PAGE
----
France might be the spiritual home of the croissant, but the pastry actually began its days in Austria. The kipferl – ancestor of the croissant, born in the coffee shops of Vienna in the 13th century – was the original crescent-shaped morning sweet. Made of a denser and less flaky dough, the kipferl later crossed the border to France and became the famous croissant.
Yep, some stories suggest that French toast doesn’t actually come from France – instead, it was invented a world away by a man called Joseph French. A humble inn keeper in New York, Joseph French forgot the apostrophe when penning his creation, and “French’s toast” became simply “French toast”. And the seeds of uncertainty were sown…
Another interesting fact about France: two new cookbooks are published here every day. France is known for its mouthwatering cuisine, held as a standard the world over. Some of the most famous dishes to originate in France – and that are still cooked to perfection today – range from coq au vin to chocolate soufflé and French onion soup. Why not try recreating them in your kitchen, or plan a trip to France with our local experts and check off all the foodie highlights on your bucketlist.
It's time to dazzle your recycling-loving friends with this fun fact about France! It seems fitting that a country that loves food as much as France should be the first to pass a law making throwing away good food illegal. As of 2016, any unsold but edible food must be donated rather than thrown away, or you could come up against the long arm of the law.
Snails – or escargots – are a popular French delicacy, traditionally served as an hors-d’oeuvre with garlic butter. If you’ve mastered snails, move on to frog’s legs!
Move over, snails. The French are the highest consumers of cheese on the planet, with almost half the population eating the stuff on a daily basis. And that means hundreds of different types of cheese produced on home soil, with some seriously good produce. Tuck in and discover it yourself, like on this wine and cheese tasting tour from Bordeaux.
Wine is the tipple of choice in France, accounting for almost sixty percent of the country’s total alcohol consumption. The population’s penchant for a glass (or two) of wine might have something to do with the fact that France is one of the world’s biggest wine producers, creating some of the best varieties on Earth. Champagne, Burgundy and Chablis, for instance, are all home-grown. If you want to visit one of the most famous champagne houses, take a look at this tour from Reims, visiting the Taittinger Champagne House with a small group.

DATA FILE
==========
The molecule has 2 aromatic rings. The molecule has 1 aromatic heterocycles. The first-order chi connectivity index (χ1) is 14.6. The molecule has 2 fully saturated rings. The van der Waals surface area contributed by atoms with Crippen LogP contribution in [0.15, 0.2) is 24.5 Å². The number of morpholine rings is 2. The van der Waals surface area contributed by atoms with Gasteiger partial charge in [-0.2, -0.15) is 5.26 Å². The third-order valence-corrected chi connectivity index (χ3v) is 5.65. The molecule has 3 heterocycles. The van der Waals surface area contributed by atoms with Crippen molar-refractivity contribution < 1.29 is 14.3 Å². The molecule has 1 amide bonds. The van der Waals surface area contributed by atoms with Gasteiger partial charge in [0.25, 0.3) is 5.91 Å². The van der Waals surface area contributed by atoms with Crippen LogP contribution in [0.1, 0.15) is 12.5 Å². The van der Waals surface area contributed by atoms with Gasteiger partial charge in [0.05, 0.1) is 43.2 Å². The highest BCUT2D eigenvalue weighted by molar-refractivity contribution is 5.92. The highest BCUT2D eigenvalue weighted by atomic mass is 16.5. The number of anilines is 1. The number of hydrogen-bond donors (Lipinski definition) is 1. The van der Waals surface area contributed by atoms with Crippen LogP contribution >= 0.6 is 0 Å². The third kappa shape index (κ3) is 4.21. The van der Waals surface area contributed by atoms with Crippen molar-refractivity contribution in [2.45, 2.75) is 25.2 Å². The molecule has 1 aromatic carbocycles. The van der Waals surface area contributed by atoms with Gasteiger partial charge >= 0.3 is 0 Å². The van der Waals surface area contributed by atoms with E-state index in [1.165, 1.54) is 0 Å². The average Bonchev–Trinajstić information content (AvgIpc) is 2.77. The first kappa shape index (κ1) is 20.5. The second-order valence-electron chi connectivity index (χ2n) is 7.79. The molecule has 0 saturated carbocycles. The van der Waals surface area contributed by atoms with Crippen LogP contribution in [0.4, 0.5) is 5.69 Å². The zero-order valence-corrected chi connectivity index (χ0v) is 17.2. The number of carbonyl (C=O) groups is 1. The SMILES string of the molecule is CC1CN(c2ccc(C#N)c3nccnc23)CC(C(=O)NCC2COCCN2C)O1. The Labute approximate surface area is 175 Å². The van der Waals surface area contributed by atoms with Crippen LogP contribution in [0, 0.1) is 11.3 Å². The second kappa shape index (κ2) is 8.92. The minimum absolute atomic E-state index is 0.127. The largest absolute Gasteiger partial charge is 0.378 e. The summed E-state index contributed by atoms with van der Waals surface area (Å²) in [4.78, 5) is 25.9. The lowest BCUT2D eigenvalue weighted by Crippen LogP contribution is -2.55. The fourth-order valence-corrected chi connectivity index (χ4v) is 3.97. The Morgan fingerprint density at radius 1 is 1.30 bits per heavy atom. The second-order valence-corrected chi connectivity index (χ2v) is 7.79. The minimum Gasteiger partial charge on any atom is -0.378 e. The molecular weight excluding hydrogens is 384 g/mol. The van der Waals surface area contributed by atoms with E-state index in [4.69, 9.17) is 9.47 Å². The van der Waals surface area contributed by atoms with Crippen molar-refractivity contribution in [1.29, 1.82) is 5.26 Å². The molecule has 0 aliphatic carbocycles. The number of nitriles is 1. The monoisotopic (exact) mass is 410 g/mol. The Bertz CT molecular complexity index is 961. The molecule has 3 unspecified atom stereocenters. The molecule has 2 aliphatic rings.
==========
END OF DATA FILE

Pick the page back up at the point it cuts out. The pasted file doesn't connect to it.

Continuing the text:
Following the Norman Conquest, French was the language of the King and Court from 1066 to 1362 (that's about three hundred years). Though English regained prominence in the 14th century, the English language today is still peppered with French-derived words and phrases.
While kilts are synonymous with Scotland, similar garments were in fact worn in a number of different countries across the globe, including in early France. Most were worn below the knee, stretching to the ground. However, tartan kilts as we know them today do indeed herald from Gaelic lands, originating in the first quarter of the 18th century.
It’s true: in 1910, a French law confined couples kissing on train platforms to romantic scenes on the silver screen. The ban was intended to avoid overcrowded stations and service delays – how much difference it made is anyone’s guess. Today there’s no penalty for a cheeky train-station smooch, which is good news for lovers heading for Paris, the unchallenged romance capital of the world.
Have our fun facts about France got you dreaming about your next trip? Speak to one of our local experts to create your perfect France itinerary today. They know everything about the current coronavirus guidelines, and can schedule your trip for when it is safe to go.